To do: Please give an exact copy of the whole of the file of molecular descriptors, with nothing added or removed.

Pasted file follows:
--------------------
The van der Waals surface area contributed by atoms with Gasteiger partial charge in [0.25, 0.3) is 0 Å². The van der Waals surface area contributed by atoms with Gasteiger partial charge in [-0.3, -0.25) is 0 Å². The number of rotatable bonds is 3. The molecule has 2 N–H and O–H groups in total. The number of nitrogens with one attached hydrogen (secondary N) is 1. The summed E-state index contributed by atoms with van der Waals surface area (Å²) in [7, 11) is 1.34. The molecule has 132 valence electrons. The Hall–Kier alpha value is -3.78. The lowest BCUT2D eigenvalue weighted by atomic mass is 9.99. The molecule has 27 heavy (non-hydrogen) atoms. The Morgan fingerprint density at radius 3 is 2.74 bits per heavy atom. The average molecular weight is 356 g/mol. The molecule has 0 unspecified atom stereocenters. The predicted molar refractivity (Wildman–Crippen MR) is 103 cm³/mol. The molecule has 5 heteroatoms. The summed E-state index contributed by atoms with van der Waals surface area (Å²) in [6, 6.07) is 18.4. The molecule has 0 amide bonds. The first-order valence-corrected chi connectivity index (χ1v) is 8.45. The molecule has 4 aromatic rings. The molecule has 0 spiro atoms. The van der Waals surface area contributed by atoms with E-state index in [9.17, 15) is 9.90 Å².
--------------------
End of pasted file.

The van der Waals surface area contributed by atoms with Gasteiger partial charge in [0.25, 0.3) is 0 Å². The van der Waals surface area contributed by atoms with Gasteiger partial charge in [-0.3, -0.25) is 0 Å². The number of rotatable bonds is 3. The molecule has 2 N–H and O–H groups in total. The number of nitrogens with one attached hydrogen (secondary N) is 1. The summed E-state index contributed by atoms with van der Waals surface area (Å²) in [7, 11) is 1.34. The molecule has 132 valence electrons. The Hall–Kier alpha value is -3.78. The lowest BCUT2D eigenvalue weighted by atomic mass is 9.99. The molecule has 27 heavy (non-hydrogen) atoms. The Morgan fingerprint density at radius 3 is 2.74 bits per heavy atom. The average molecular weight is 356 g/mol. The molecule has 0 unspecified atom stereocenters. The predicted molar refractivity (Wildman–Crippen MR) is 103 cm³/mol. The molecule has 5 heteroatoms. The summed E-state index contributed by atoms with van der Waals surface area (Å²) in [6, 6.07) is 18.4. The molecule has 0 amide bonds. The first-order valence-corrected chi connectivity index (χ1v) is 8.45. The molecule has 4 aromatic rings. The molecule has 0 spiro atoms. The van der Waals surface area contributed by atoms with E-state index in [9.17, 15) is 9.90 Å².